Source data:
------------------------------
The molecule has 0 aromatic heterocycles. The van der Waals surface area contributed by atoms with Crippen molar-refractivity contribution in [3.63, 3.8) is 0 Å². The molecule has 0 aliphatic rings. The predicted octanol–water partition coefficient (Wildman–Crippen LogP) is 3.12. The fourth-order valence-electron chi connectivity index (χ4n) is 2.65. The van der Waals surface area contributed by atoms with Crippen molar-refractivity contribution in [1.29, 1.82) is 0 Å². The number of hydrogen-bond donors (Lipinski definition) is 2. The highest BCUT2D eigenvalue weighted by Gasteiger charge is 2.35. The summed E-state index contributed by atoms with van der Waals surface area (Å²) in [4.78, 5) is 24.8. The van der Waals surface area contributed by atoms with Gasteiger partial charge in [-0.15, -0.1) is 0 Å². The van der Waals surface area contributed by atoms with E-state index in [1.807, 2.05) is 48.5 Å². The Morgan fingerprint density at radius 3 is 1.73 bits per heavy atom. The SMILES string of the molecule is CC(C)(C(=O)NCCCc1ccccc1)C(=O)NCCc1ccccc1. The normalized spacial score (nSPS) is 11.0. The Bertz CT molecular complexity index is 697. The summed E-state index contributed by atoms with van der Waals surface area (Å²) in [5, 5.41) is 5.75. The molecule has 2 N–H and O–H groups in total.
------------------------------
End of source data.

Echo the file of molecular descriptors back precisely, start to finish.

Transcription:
The molecule has 0 aromatic heterocycles. The van der Waals surface area contributed by atoms with Crippen molar-refractivity contribution in [3.63, 3.8) is 0 Å². The molecule has 0 aliphatic rings. The predicted octanol–water partition coefficient (Wildman–Crippen LogP) is 3.12. The fourth-order valence-electron chi connectivity index (χ4n) is 2.65. The van der Waals surface area contributed by atoms with Crippen molar-refractivity contribution in [1.29, 1.82) is 0 Å². The number of hydrogen-bond donors (Lipinski definition) is 2. The highest BCUT2D eigenvalue weighted by Gasteiger charge is 2.35. The summed E-state index contributed by atoms with van der Waals surface area (Å²) in [4.78, 5) is 24.8. The van der Waals surface area contributed by atoms with Gasteiger partial charge in [-0.15, -0.1) is 0 Å². The van der Waals surface area contributed by atoms with E-state index in [1.807, 2.05) is 48.5 Å². The Morgan fingerprint density at radius 3 is 1.73 bits per heavy atom. The SMILES string of the molecule is CC(C)(C(=O)NCCCc1ccccc1)C(=O)NCCc1ccccc1. The normalized spacial score (nSPS) is 11.0. The Bertz CT molecular complexity index is 697. The summed E-state index contributed by atoms with van der Waals surface area (Å²) in [5, 5.41) is 5.75. The molecule has 2 N–H and O–H groups in total.